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A $100 Million Dollar Hoax

It was a yes-or-no question. Lance Armstrong looked Oprah straight in the eye and told the truth for the first time: without doping, he never would have won the Tour de France seven times. By that point, he had lost much more than his medals.

As a result of his lies and deception, the biggest star of the cycling world destroyed his reputation, his legacy and his business. Conservative estimates suggest he may have lost nearly $150 million in sponsorships alone.

The first to pull out was Nike. Their contract with Armstrong was worth more than $40 million. Other brands soon followed suit, including Trek Bicycle, Anheuser-Busch InBev, Oakley and Radio Shack.

We have entered a time where cheating is not an option. Transparency is valued more than ever, both figuratively and financially. The digital revolution has no place for cheaters. Perhaps Armstrong wasn’t aware?

The confession on Oprah put an end to a long and emotional journey of intrigue and rumors during which Armstrong tried—in vain—to defend his innocence.
There was a powerful motive behind his relentless denials: many of the world’s biggest brands threatened to withdraw their sponsorship if the rumors proved true. In the end, they did just that.

When Armstrong first began his deception, the world was a different place. Over a period of eight years, the suspicions were not enough to substantiate any accusations; a few rumors here and there didn’t mean much in 2005.

Until recently, people had few forms of expressing themselves to a large audience. Maybe they could write a letter to the editor of a newspaper. Or have a moment to speak their mind on the radio. Participation online has changed this forever. People influence people. Power is no longer concentrated among an elite few—now it is the people who have unlimited power.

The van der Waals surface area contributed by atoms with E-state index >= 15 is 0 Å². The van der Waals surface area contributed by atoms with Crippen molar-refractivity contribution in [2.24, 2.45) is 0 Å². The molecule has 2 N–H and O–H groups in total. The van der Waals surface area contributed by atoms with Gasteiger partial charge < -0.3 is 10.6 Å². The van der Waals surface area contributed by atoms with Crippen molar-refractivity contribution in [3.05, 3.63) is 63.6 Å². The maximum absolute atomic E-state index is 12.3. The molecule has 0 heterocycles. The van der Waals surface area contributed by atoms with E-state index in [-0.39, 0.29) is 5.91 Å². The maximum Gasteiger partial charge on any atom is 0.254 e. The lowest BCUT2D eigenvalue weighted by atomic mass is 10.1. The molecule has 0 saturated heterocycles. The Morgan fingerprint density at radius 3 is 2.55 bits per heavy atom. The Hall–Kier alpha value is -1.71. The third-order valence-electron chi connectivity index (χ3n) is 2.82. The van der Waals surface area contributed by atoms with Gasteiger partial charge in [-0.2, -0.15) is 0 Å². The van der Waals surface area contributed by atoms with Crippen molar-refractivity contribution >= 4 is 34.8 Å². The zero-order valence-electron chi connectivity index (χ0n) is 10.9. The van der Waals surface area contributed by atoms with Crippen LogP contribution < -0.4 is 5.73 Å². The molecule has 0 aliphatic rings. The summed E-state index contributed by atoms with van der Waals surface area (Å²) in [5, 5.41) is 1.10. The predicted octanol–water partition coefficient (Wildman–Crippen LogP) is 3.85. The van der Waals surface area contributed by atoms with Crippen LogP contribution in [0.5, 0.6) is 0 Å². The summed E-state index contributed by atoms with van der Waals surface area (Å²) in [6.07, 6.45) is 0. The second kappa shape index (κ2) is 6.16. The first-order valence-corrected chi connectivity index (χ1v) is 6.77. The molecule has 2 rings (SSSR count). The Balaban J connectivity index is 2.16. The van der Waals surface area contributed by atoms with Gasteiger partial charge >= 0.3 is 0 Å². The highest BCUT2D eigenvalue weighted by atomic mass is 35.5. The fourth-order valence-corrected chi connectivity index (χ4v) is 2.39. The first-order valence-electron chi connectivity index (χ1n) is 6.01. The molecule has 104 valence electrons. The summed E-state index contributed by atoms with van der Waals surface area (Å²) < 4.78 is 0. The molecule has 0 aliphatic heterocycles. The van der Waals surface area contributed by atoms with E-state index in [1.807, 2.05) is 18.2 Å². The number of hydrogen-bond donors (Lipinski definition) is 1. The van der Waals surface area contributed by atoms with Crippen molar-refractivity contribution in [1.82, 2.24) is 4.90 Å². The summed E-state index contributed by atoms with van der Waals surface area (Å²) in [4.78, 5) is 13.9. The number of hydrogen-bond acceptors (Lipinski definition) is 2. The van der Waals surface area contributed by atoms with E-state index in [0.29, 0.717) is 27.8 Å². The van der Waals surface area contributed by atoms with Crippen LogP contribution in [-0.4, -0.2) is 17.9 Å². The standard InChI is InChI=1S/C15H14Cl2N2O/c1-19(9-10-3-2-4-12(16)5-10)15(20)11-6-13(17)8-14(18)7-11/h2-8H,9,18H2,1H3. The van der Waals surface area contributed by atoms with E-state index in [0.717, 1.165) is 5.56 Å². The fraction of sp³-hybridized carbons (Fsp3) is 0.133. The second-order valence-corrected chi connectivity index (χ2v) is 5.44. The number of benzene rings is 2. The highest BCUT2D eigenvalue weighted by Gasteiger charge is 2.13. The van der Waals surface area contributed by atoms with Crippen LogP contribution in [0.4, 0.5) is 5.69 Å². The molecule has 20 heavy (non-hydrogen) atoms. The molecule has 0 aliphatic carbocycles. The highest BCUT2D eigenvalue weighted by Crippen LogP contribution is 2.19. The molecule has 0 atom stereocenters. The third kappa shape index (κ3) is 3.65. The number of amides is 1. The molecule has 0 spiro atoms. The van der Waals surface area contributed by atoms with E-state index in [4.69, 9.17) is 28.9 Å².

Today, the social pressure that requires a public figure to be true to his or her word leaves no wriggle room. The millions of users in social networks, through their online comments and interactions with brands, set more precise limits than ever before.

Thanks to social networks, all it takes is a smartphone to shake up a company. A single comment on Facebook or Twitter can have far-reaching impact, thus empowering the commentator.

Nike learned the hard way. When Tiger Woods became the center of a sex scandal, the company gave him the benefit of the doubt and chose to continue supporting him—a choice that ended up costing them 105,000 customers, who had demanded that Nike take action.
In the Armstrong case, Nike was determined not to repeat their mistake. This time they took action immediately, a necessity in these fast-moving times. By taking the lead, they avoided a public relations backlash and were soon followed by other brands.
The case serves as an example that promises new chapters to come. What is clear is that the room for cheating and deception has shrunk in this new age. Winners don’t use drugs or performance enhancers. Neither sponsors nor the public will tolerate it when they do.

Get with the times. This is the new reality and it’s only going to get tougher.


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